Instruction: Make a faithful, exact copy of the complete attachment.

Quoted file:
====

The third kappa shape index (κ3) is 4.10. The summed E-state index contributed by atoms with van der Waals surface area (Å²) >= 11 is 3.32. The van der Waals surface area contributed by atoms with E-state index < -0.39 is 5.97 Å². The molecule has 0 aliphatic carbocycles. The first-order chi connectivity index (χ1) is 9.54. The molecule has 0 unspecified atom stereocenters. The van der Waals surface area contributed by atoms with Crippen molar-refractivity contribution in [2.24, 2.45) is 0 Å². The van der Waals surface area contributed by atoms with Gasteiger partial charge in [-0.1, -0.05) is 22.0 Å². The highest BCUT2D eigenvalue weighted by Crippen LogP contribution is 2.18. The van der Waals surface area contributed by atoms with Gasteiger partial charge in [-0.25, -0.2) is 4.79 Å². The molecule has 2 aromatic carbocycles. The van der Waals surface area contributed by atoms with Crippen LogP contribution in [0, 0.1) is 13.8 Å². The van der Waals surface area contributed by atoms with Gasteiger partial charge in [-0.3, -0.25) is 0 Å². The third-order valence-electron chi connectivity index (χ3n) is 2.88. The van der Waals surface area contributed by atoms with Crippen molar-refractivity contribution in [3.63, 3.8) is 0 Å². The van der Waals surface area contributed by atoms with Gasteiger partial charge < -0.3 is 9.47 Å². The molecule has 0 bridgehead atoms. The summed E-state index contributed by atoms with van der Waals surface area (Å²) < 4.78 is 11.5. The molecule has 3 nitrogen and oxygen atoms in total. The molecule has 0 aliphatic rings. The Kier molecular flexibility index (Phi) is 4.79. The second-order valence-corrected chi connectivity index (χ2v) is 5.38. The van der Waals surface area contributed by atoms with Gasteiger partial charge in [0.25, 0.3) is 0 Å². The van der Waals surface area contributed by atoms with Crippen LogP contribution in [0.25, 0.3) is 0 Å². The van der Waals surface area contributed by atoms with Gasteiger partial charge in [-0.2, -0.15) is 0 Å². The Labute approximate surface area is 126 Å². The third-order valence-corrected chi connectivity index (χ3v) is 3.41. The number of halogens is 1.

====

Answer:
The third kappa shape index (κ3) is 4.10. The summed E-state index contributed by atoms with van der Waals surface area (Å²) >= 11 is 3.32. The van der Waals surface area contributed by atoms with E-state index < -0.39 is 5.97 Å². The molecule has 0 aliphatic carbocycles. The first-order chi connectivity index (χ1) is 9.54. The molecule has 0 unspecified atom stereocenters. The van der Waals surface area contributed by atoms with Crippen molar-refractivity contribution in [2.24, 2.45) is 0 Å². The van der Waals surface area contributed by atoms with Gasteiger partial charge in [-0.1, -0.05) is 22.0 Å². The highest BCUT2D eigenvalue weighted by Crippen LogP contribution is 2.18. The van der Waals surface area contributed by atoms with Gasteiger partial charge in [-0.25, -0.2) is 4.79 Å². The molecule has 2 aromatic carbocycles. The van der Waals surface area contributed by atoms with Crippen LogP contribution in [0, 0.1) is 13.8 Å². The van der Waals surface area contributed by atoms with Gasteiger partial charge in [-0.3, -0.25) is 0 Å². The third-order valence-electron chi connectivity index (χ3n) is 2.88. The van der Waals surface area contributed by atoms with Crippen molar-refractivity contribution in [3.63, 3.8) is 0 Å². The van der Waals surface area contributed by atoms with Gasteiger partial charge < -0.3 is 9.47 Å². The molecule has 0 bridgehead atoms. The summed E-state index contributed by atoms with van der Waals surface area (Å²) < 4.78 is 11.5. The molecule has 3 nitrogen and oxygen atoms in total. The molecule has 0 aliphatic rings. The Kier molecular flexibility index (Phi) is 4.79. The second-order valence-corrected chi connectivity index (χ2v) is 5.38. The van der Waals surface area contributed by atoms with Gasteiger partial charge in [0.25, 0.3) is 0 Å². The van der Waals surface area contributed by atoms with Crippen LogP contribution in [0.25, 0.3) is 0 Å². The van der Waals surface area contributed by atoms with Gasteiger partial charge in [-0.2, -0.15) is 0 Å². The Labute approximate surface area is 126 Å². The third-order valence-corrected chi connectivity index (χ3v) is 3.41. The number of halogens is 1.